By Joshua Robinson –
The charity, Woodland Trust, will challenge councils to bring back nature to residential areas, as councillors and officers converge on the Local Government Association (LGA) Conference in Bournemouth being held on 4th July.
The charity will present its new report – Trees and Woods at the Heart of Nature Recovery in England – to delegates which set out solutions, including adding more trees into housing estates with less than 16% tree cover, 30% canopy cover for new developments, and access to green space within 10 minutes of everyone’s doorsteps.
To coincide with the launch, the Trust is urging people to back its campaign calling on councillors to take urgent action for nature.
The report, designed to help councils and communities write their Local Nature Recovery Strategies, follows the Government’s announcement on Friday that it has made £14m available to the 48 local authorities tasked with leading on drafting the plans.
Ecologist Louise Wilkinson, Nature Recovery Lead at the Woodland Trust who co-authored the report, said: “We recognise the enormous strain on local authority budgets and wrote this report to offer a helping hand on how to surmount the challenge of rapid declines in nature.”
“This year the Government handed local authorities the task of involving communities in writing Local Nature Recovery Strategies. This is a golden chance for communities to map out what they want to see, where to bring nature back, and crucially, to embed this in local policy. It’s a tough task so we have published the top steps that should be incorporated.”
Since 1970, 35% of species have declined in abundance. This means today’s younger generation now have a 70% less chance of seeing a hedgehog than previous generations, while dormice populations have fallen 48% since today’s primary school pupils were born. The proportion of urban green space is also declining.
Responsibility to turn the tide rests with local authorities as well as national government. As part of the 2021 Environment Act, the Government is tasking designated local authorities to develop Local Nature Recovery Strategies specific to their areas – an action required by law.
These plans are designed to be easy to understand and are geared to reflect the views of local people – regarding on what they want to see in terms of nature-rich space for public use.
Darren Moorcroft, chief executive of the Woodland Trust, explained why trees are vital: “Trees and woods are critical in creating better, healthier places for people to live and all communities should have access to these benefits. As well as driving nature’s return, tree numbers correlate to improving people’s health and well-being – something that’s being increasingly recognised by leaders across the globe.”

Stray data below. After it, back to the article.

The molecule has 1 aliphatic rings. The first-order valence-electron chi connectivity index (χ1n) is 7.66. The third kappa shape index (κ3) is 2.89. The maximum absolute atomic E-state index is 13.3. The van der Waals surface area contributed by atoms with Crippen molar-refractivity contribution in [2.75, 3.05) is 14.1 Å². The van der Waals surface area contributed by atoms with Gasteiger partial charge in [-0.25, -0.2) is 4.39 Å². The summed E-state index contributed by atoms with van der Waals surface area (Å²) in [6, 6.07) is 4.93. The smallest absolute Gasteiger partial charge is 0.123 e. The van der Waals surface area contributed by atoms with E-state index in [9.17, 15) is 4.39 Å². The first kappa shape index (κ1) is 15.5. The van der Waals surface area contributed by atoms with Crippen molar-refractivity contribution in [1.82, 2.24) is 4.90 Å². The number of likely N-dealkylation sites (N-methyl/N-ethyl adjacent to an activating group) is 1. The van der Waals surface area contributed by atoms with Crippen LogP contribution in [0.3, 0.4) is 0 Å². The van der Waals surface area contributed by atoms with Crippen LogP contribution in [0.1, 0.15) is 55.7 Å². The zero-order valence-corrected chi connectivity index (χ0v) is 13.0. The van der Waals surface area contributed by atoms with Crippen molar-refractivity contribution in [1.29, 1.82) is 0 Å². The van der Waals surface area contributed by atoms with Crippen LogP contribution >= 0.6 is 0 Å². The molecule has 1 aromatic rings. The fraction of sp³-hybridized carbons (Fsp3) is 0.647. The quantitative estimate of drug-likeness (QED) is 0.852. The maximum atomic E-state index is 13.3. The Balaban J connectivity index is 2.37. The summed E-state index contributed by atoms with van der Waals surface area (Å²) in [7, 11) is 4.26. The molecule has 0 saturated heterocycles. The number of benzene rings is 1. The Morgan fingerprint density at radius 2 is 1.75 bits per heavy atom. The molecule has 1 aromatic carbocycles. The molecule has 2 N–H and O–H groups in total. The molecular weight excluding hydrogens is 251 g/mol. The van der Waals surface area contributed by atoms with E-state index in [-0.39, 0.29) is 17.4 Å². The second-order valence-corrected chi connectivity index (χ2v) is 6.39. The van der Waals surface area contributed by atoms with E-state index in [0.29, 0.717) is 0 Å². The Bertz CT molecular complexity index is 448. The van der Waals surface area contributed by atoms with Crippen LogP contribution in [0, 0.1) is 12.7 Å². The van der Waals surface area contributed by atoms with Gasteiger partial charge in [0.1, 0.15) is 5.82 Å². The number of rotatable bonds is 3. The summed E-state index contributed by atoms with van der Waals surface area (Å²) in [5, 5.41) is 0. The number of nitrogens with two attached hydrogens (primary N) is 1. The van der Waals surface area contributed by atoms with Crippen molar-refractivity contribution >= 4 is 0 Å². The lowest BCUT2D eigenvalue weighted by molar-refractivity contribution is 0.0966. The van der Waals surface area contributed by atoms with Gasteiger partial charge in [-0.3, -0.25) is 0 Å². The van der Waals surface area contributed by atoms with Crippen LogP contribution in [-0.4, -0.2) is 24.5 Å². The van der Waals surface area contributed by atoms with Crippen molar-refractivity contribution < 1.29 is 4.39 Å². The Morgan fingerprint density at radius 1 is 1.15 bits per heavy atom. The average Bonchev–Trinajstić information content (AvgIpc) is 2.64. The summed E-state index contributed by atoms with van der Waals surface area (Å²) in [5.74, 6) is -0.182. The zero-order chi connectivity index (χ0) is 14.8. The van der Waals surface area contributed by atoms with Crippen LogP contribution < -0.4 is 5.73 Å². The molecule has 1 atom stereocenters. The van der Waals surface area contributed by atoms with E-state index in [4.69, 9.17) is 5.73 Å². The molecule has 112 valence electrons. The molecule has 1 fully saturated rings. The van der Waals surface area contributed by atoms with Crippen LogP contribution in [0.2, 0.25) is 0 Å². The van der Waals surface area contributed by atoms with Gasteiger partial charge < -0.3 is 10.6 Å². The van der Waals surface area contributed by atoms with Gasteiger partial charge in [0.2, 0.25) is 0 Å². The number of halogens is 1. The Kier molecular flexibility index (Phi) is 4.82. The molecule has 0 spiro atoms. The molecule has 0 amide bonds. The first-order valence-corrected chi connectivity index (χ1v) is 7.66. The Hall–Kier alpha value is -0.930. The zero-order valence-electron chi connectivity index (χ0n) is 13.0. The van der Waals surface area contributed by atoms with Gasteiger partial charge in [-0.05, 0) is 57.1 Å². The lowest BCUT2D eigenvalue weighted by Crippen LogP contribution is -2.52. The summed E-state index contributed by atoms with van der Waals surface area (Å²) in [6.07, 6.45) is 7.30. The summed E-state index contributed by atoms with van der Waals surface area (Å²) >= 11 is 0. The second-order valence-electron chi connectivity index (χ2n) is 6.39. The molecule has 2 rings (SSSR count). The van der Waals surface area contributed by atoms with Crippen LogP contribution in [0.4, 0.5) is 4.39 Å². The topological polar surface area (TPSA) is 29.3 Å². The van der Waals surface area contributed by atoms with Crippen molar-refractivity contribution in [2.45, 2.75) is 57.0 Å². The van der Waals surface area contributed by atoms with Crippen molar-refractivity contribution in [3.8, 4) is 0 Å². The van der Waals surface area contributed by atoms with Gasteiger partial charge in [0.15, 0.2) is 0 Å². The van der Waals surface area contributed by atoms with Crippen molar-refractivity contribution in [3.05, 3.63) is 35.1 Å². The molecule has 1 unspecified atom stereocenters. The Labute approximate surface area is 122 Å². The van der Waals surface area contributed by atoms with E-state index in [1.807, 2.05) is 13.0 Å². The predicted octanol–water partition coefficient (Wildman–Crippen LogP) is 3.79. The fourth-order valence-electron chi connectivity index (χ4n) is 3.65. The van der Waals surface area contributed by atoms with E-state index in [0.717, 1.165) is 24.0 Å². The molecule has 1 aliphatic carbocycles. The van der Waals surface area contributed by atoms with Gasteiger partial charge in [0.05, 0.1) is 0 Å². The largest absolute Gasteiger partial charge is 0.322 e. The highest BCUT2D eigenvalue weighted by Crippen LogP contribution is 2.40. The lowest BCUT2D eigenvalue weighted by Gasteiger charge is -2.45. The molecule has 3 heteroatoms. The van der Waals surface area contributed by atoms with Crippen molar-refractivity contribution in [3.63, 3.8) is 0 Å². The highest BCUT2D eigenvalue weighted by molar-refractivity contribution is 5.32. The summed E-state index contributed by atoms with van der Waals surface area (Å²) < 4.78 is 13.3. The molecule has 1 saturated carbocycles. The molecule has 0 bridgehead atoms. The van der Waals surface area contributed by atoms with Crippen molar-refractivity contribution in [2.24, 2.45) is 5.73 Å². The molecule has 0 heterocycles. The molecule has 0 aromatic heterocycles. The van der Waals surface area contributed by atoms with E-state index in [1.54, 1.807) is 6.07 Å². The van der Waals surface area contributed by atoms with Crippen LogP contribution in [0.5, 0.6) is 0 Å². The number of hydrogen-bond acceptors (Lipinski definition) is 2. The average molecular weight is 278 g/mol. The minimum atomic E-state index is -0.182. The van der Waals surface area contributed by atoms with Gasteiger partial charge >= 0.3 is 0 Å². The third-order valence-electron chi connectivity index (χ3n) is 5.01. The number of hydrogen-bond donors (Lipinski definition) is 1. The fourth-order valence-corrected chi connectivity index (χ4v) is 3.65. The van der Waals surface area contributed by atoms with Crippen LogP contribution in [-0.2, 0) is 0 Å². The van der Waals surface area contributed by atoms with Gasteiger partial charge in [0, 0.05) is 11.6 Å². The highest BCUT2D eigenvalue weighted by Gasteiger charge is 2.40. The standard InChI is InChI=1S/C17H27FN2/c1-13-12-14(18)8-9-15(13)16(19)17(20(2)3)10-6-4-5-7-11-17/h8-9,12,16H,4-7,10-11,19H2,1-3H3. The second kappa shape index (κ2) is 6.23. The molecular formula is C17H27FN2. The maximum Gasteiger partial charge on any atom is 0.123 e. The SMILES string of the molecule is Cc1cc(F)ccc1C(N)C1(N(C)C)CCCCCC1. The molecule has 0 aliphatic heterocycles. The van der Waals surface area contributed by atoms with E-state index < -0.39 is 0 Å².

“This is why our report calls for councils to ensure more trees on new and existing housing estates as well as improved access to woodland, so that trees and woods can benefit their residents and nature alike.”
To help ensure these plans are placed high on agendas, the Woodland Trust is asking people to contact their local authorities via its campaign website. The e-action will demand that local authorities declare a nature crisis.
It is estimated that while 80% of councils have declared a climate emergency, fewer than 15% that have declared a nature crisis.
The local authority to contact for West Yorkshire is: West Yorkshire Combined Authority.
Dr Moorcroft added: “We have launched our campaign that takes two clicks to let your local authority know you want it to declare a nature emergency. We know many people feel unheard but we’re asking them not to underestimate the power of lending their weight to campaigns that challenge elected politicians to listen.”
“Our report is focussed on solutions, not panic. There are answers to the crisis we face. We just need action – and it can be done.”
The Woodland Trust is the largest woodland conservation charity in the UK. It has over 500,000 supporters. It wants to see a UK rich in native woods and trees for people and wildlife.
The Trust has three key aims:
- protect ancient woodland which is rare, unique and irreplaceable
- restoration of damaged ancient woodland, bringing precious pieces of our natural history back to life
- plant native trees and woods with the aim of creating resilient landscapes for people and wildlife.
Established in 1972, the Woodland Trust now has over 1,000 sites in its care covering approximately 29,000 hectares. Access to its woods is free so everyone can benefit from woods and trees.
To contact your council and back the e-action, visit: campaigns.woodlandtrust.org.uk
To read the Woodland Trust’s full report, visit: woodlandtrust.org.uk/publications